Reply
      • gronemt   November 23, 2013 at 12:57 pm

        You’re comparing a product of the media and the music industry, namely Justin Bieber, with a guy who, at the age of 22, is seen as one of the greatest chess players of all times by most experts. Of course that’s insulting. Bieber is just some guy who got lucky, Carlsen is a genius. If you want to compare him to someone then pick Mozart, even though that’s also boring and tiresome. But at least there are some similarities.

        Reply
        • Angelina Bouc   November 23, 2013 at 1:04 pm

          That’s where difference of opinion is a wonderful freedom. There are millions who see talent in Bieber and millions who don’t. The same as millions who see chess as a sport and millions who don’t. I can’t deny either their level of talent and commitment to their passion. That would be a recycled, never resolved review of personal identification. Thank you for your comment!

          Reply
          • gronemt   November 23, 2013 at 1:56 pm

            Of course there are millions who see talent in Bieber. There are always millions with some sort of opinion. Sure, there’s some talent in Bieber, at least he co-writes most of his songs, though I highly doubt that his role is more than superficial. And even if it is more than that: is his talent really that great, is he pushing the boundaries of music, is he innovative, original (which are the things that are generally meant when people think of someone as a great talent)? Or is it just standard pop music with high appeal to young audiences? And how does that relate to Carlsen?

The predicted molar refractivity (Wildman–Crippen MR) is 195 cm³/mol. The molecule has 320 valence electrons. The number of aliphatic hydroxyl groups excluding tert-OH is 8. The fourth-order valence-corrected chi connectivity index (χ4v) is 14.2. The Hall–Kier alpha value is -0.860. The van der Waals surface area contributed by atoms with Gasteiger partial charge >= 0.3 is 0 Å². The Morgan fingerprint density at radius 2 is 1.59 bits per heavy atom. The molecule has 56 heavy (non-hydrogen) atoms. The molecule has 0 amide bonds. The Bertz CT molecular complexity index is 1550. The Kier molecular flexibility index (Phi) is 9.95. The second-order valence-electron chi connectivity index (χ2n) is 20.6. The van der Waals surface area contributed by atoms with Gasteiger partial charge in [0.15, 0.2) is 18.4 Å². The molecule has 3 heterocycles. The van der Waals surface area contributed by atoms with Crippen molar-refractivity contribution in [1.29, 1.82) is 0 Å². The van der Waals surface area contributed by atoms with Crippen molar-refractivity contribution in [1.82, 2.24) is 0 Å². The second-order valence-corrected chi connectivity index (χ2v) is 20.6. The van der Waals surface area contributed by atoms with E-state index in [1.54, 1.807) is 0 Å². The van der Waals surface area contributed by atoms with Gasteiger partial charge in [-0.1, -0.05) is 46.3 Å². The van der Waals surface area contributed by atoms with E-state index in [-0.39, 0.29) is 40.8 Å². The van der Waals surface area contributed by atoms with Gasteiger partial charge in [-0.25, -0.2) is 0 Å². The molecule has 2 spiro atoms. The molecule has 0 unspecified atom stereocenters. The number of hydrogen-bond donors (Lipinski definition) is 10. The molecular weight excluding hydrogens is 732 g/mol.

I just don’t like these simple comparisons that are too often drawn by the media, I find it lazy, sorry. “There’s this chess-guy, he’s successful, young and somewhat handsome, who could we compare him to so that everybody can connect him to someone else who has nothing to do with the subject?”
            And as to chess and sport: even many chess players don’t see chess as a sport. The great world champion Mikhail Tal was once asked if chess was a sport and he was infuriated. For him it was art. I don’t know what it is, most likely a mix of sport, art and science, as the game constantly evolves and grows. Fact is: to become world chess champion, especially at such a young age, is one of the most difficult and time consuming challenges on earth. I think it’s easier to become the president of the United States. You have to be a genius and you have to dedicate your whole life to it. So comparing this to some pop singer (remarkable or not) seems to be a bit trivial.

  6. Christopher   November 23, 2013 at 8:46 am

    Wow. That’s unbelievably insulting to Magnus Carlsen. Magnus has absolutely nothing to do with Justin Beiber except that they’re both young, famous, and good looking.

    Reply
    • Angelina Bouc   November 23, 2013 at 10:25 am

      That’s exactly the point Christopher.

      Reply